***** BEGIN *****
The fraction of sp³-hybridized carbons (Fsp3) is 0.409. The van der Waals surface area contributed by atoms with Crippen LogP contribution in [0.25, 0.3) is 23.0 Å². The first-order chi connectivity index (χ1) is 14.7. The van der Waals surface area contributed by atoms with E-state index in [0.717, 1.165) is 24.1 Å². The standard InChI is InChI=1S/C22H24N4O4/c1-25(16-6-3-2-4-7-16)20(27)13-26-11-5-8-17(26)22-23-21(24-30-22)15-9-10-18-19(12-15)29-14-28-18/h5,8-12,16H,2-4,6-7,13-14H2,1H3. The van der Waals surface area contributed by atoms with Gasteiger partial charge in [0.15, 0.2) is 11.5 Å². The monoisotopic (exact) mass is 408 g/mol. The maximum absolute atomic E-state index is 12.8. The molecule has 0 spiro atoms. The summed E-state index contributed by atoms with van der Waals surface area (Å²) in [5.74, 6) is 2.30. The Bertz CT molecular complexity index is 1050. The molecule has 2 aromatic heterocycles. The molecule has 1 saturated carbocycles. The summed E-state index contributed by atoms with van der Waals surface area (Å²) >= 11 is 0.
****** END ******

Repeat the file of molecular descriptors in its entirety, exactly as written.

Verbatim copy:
The fraction of sp³-hybridized carbons (Fsp3) is 0.409. The van der Waals surface area contributed by atoms with Crippen LogP contribution in [0.25, 0.3) is 23.0 Å². The first-order chi connectivity index (χ1) is 14.7. The van der Waals surface area contributed by atoms with E-state index in [0.717, 1.165) is 24.1 Å². The standard InChI is InChI=1S/C22H24N4O4/c1-25(16-6-3-2-4-7-16)20(27)13-26-11-5-8-17(26)22-23-21(24-30-22)15-9-10-18-19(12-15)29-14-28-18/h5,8-12,16H,2-4,6-7,13-14H2,1H3. The van der Waals surface area contributed by atoms with Gasteiger partial charge in [0.15, 0.2) is 11.5 Å². The monoisotopic (exact) mass is 408 g/mol. The maximum absolute atomic E-state index is 12.8. The molecule has 0 spiro atoms. The summed E-state index contributed by atoms with van der Waals surface area (Å²) in [5.74, 6) is 2.30. The Bertz CT molecular complexity index is 1050. The molecule has 2 aromatic heterocycles. The molecule has 1 saturated carbocycles. The summed E-state index contributed by atoms with van der Waals surface area (Å²) >= 11 is 0.